Monday, 20 September 2010

Up & Down the Sound

It's been a mixed week of weather for traffic in the Sound, from the rough spell we had on Tuesday, when the Norwegian well boat Ronja Pioneer passed the self-loading bulk carrier Vestnes, to the almost flat calm we had yesterday. The Pioneer has been up and down the Sound constantly over recent weeks as Marine Harvest are emptying their salmon nets along Loch Sunart, and she carries the catch - if that's what one calls it - to Mallaig for processing. Meanwhile, Vestnes is doing some of the work left by the absence of the Yeoman Bontrup, carrying aggregate from Glensanda super-quarry to markets across Europe.

This is the Celtic King, a cargo ship of 6,250dwt, passing Ardmore Point beacon and the telecommunication masts on Glengorm yesterday on her way to Warrenpoint at the head of Carlingford Lough in Northern Ireland. She has an incongruously high superstructure aft which must act like a sail in windy weather. The Diary is sure there must be good reason for the design but it does make an ugly ship.

Going in the opposite direction yesterday was the Lord of the Glens, a small cruise ship - or 'luxury yacht', as the operators term her - carrying a maximum of 54 passengers. Like Celtic King, she's hardly a beauty to look at with her low, furtive lines, but she is a compromise, being built to cope with the open sea and cruising inland waterways, including the Caledonian Canal. More about her here.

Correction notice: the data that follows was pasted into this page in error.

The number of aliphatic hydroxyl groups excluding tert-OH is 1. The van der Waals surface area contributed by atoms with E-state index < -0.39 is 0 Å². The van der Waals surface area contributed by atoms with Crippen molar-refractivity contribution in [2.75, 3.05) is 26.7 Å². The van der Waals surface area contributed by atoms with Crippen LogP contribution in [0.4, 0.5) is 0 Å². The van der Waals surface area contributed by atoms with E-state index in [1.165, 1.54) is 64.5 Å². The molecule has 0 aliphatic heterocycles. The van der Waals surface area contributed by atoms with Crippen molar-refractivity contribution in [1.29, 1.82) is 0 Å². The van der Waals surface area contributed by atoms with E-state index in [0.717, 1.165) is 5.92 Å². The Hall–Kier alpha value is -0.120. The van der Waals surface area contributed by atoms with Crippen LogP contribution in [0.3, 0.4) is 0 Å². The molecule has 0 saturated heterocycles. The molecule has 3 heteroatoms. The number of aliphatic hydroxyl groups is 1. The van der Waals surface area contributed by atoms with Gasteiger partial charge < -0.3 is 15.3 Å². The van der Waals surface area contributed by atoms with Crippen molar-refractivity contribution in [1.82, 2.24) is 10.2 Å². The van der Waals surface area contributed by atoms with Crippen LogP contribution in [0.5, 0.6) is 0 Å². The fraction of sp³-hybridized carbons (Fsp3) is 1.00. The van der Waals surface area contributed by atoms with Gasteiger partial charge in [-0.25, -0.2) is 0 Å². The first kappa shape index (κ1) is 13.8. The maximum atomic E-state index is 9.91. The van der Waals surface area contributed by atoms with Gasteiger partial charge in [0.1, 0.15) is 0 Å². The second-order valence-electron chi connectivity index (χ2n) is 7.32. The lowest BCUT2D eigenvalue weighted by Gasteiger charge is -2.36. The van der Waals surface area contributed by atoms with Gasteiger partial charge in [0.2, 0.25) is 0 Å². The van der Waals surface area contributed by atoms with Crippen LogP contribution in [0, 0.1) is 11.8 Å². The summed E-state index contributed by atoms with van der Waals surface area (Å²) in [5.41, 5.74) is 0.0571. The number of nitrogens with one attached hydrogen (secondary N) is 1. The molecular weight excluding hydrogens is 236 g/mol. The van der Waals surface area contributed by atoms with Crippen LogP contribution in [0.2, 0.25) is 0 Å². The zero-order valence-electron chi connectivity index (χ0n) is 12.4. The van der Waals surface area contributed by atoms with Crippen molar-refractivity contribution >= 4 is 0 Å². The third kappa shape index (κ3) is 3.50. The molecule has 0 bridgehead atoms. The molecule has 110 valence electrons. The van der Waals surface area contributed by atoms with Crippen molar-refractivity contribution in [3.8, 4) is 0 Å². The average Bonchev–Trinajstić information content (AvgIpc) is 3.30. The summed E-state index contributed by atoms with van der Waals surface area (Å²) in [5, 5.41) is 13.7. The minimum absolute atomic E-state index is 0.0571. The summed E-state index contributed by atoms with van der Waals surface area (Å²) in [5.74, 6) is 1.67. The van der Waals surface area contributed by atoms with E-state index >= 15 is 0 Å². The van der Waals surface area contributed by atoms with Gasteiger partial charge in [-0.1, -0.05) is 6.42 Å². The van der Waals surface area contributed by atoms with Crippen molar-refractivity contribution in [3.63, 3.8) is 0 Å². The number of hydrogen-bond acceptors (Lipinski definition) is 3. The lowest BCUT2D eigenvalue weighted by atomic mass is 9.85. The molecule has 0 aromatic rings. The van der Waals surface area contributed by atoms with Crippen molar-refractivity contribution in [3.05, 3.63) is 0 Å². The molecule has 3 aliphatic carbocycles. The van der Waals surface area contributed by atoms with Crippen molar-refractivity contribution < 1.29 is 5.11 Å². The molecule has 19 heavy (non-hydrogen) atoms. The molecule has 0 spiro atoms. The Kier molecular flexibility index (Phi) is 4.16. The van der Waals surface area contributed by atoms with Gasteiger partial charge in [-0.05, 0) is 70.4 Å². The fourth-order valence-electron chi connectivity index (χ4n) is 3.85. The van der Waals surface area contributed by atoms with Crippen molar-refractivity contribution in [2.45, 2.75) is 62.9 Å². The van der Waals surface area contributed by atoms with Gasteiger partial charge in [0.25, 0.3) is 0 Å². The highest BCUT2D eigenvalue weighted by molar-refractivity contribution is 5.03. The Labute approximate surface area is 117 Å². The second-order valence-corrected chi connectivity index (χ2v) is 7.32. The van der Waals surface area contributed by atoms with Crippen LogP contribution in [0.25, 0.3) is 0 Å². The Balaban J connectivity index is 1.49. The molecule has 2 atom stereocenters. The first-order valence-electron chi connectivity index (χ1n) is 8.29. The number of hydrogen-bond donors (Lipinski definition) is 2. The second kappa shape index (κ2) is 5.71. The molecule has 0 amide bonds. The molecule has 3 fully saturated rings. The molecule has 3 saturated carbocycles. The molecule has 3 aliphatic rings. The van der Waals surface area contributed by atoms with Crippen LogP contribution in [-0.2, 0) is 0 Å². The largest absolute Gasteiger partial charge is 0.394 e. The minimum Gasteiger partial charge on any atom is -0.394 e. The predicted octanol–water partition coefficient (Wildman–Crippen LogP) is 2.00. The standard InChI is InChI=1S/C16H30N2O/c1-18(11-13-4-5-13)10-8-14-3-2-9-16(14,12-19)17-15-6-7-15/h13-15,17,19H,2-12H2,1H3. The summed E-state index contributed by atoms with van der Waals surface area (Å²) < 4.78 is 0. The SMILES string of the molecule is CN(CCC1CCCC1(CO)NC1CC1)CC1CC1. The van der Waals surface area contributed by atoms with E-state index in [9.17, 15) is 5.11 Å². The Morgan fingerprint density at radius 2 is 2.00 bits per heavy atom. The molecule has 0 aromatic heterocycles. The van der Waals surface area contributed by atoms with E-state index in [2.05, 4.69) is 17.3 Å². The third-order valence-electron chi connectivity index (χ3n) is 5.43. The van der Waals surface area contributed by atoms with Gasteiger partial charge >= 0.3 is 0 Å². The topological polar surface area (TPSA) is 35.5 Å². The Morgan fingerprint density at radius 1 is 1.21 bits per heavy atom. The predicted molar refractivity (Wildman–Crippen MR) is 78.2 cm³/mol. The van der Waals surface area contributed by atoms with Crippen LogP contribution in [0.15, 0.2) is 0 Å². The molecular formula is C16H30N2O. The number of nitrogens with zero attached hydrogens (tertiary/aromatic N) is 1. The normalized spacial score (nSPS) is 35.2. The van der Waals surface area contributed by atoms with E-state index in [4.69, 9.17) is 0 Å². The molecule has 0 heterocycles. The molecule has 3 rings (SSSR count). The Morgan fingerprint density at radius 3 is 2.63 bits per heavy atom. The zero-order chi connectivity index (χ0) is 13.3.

On Thursday this RAF Hercules made a low pass along the Sound. It had been lumbering around the skies for a couple of days, on one occasion going in the opposite direction to, and at the same height as a large skein of migrating geese.

We're incredibly fortunate to have the Sound of Mull spread out before us, as its traffic is a never-ending source of interest and, most of the time, it's as beautiful a panorama as one could find anywhere in the world.


  1. Chris G writes
    The Celtic King does look ugly when empty but she is a container ship and would have up to 4 ISO containers stacked on her deck above the gunwale which at 8.5 ft high means the bridge would have to be around 40ft to see over the top. She also has "bridge wings" to see over the side and help with docking. Fully loaded these ships look amazingly top heavy - I assume they have ballast tanks to compensate.

  2. Many thanks, Chris - there's always a logical reason!